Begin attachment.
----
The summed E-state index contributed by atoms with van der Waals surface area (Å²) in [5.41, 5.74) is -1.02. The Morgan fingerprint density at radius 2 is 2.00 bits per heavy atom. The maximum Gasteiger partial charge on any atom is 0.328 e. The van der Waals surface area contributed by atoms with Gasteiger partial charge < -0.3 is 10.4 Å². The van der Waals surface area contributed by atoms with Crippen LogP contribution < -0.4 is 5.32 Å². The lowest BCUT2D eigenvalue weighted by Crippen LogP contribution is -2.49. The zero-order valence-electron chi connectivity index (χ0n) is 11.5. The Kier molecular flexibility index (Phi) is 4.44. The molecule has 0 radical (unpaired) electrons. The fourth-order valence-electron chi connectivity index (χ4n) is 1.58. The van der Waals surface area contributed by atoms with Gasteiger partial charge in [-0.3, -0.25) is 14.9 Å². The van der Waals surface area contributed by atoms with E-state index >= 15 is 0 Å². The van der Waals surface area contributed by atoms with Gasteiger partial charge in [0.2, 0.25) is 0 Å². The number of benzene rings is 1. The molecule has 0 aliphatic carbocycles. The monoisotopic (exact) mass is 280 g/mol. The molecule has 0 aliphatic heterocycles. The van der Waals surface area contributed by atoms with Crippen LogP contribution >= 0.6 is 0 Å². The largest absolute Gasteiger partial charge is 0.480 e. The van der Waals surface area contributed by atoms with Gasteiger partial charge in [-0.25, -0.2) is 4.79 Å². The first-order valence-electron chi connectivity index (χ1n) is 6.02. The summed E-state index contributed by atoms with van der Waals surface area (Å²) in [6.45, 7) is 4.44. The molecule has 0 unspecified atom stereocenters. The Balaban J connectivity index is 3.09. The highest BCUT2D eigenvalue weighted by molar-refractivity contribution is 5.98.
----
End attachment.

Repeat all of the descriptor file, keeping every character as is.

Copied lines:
The summed E-state index contributed by atoms with van der Waals surface area (Å²) in [5.41, 5.74) is -1.02. The Morgan fingerprint density at radius 2 is 2.00 bits per heavy atom. The maximum Gasteiger partial charge on any atom is 0.328 e. The van der Waals surface area contributed by atoms with Gasteiger partial charge < -0.3 is 10.4 Å². The van der Waals surface area contributed by atoms with Crippen LogP contribution < -0.4 is 5.32 Å². The lowest BCUT2D eigenvalue weighted by Crippen LogP contribution is -2.49. The zero-order valence-electron chi connectivity index (χ0n) is 11.5. The Kier molecular flexibility index (Phi) is 4.44. The molecule has 0 radical (unpaired) electrons. The fourth-order valence-electron chi connectivity index (χ4n) is 1.58. The van der Waals surface area contributed by atoms with Gasteiger partial charge in [-0.3, -0.25) is 14.9 Å². The van der Waals surface area contributed by atoms with E-state index >= 15 is 0 Å². The van der Waals surface area contributed by atoms with Gasteiger partial charge in [0.2, 0.25) is 0 Å². The number of benzene rings is 1. The molecule has 0 aliphatic carbocycles. The monoisotopic (exact) mass is 280 g/mol. The molecule has 0 aliphatic heterocycles. The van der Waals surface area contributed by atoms with Crippen LogP contribution >= 0.6 is 0 Å². The largest absolute Gasteiger partial charge is 0.480 e. The van der Waals surface area contributed by atoms with Gasteiger partial charge in [-0.25, -0.2) is 4.79 Å². The first-order valence-electron chi connectivity index (χ1n) is 6.02. The summed E-state index contributed by atoms with van der Waals surface area (Å²) in [6.45, 7) is 4.44. The molecule has 0 unspecified atom stereocenters. The Balaban J connectivity index is 3.09. The highest BCUT2D eigenvalue weighted by molar-refractivity contribution is 5.98.